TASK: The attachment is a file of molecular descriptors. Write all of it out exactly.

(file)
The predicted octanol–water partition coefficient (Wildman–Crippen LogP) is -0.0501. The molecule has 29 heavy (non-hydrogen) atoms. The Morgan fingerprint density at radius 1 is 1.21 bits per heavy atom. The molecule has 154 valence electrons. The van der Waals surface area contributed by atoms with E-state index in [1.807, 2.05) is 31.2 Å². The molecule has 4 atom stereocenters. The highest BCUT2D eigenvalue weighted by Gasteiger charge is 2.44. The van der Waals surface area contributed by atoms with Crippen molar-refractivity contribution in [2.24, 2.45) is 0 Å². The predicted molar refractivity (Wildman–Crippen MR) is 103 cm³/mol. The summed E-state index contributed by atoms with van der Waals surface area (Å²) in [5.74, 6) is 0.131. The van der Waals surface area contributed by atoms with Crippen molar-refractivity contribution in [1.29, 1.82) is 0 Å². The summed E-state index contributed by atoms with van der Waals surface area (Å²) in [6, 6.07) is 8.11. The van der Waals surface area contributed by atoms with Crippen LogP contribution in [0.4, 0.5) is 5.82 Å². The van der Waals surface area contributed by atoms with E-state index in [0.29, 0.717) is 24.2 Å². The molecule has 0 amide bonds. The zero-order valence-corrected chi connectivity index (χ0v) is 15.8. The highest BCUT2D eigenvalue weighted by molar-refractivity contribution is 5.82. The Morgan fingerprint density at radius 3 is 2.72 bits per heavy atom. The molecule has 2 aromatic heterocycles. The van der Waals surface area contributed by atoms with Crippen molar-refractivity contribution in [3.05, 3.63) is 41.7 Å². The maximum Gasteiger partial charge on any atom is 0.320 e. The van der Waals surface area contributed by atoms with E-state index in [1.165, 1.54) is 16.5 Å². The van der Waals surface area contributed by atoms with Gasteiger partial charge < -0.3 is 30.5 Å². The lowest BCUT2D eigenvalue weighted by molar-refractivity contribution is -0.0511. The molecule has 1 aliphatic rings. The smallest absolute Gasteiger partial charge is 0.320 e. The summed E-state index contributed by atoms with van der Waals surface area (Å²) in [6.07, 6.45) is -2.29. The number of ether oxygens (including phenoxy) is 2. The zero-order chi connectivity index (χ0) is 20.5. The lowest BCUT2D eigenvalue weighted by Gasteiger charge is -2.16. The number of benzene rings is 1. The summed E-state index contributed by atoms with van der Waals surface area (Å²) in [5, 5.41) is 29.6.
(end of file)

The predicted octanol–water partition coefficient (Wildman–Crippen LogP) is -0.0501. The molecule has 29 heavy (non-hydrogen) atoms. The Morgan fingerprint density at radius 1 is 1.21 bits per heavy atom. The molecule has 154 valence electrons. The van der Waals surface area contributed by atoms with E-state index in [1.807, 2.05) is 31.2 Å². The molecule has 4 atom stereocenters. The highest BCUT2D eigenvalue weighted by Gasteiger charge is 2.44. The van der Waals surface area contributed by atoms with Crippen molar-refractivity contribution in [2.24, 2.45) is 0 Å². The predicted molar refractivity (Wildman–Crippen MR) is 103 cm³/mol. The summed E-state index contributed by atoms with van der Waals surface area (Å²) in [5.74, 6) is 0.131. The van der Waals surface area contributed by atoms with Crippen molar-refractivity contribution in [1.29, 1.82) is 0 Å². The summed E-state index contributed by atoms with van der Waals surface area (Å²) in [6, 6.07) is 8.11. The van der Waals surface area contributed by atoms with Crippen LogP contribution in [0.4, 0.5) is 5.82 Å². The van der Waals surface area contributed by atoms with E-state index in [0.29, 0.717) is 24.2 Å². The molecule has 0 amide bonds. The zero-order valence-corrected chi connectivity index (χ0v) is 15.8. The highest BCUT2D eigenvalue weighted by molar-refractivity contribution is 5.82. The Morgan fingerprint density at radius 3 is 2.72 bits per heavy atom. The molecule has 2 aromatic heterocycles. The van der Waals surface area contributed by atoms with Crippen molar-refractivity contribution in [3.05, 3.63) is 41.7 Å². The maximum Gasteiger partial charge on any atom is 0.320 e. The van der Waals surface area contributed by atoms with E-state index in [1.165, 1.54) is 16.5 Å². The van der Waals surface area contributed by atoms with Gasteiger partial charge < -0.3 is 30.5 Å². The lowest BCUT2D eigenvalue weighted by molar-refractivity contribution is -0.0511. The molecule has 1 aliphatic rings. The smallest absolute Gasteiger partial charge is 0.320 e. The summed E-state index contributed by atoms with van der Waals surface area (Å²) in [6.07, 6.45) is -2.29. The number of ether oxygens (including phenoxy) is 2. The zero-order chi connectivity index (χ0) is 20.5. The lowest BCUT2D eigenvalue weighted by Gasteiger charge is -2.16. The number of benzene rings is 1. The summed E-state index contributed by atoms with van der Waals surface area (Å²) in [5, 5.41) is 29.6.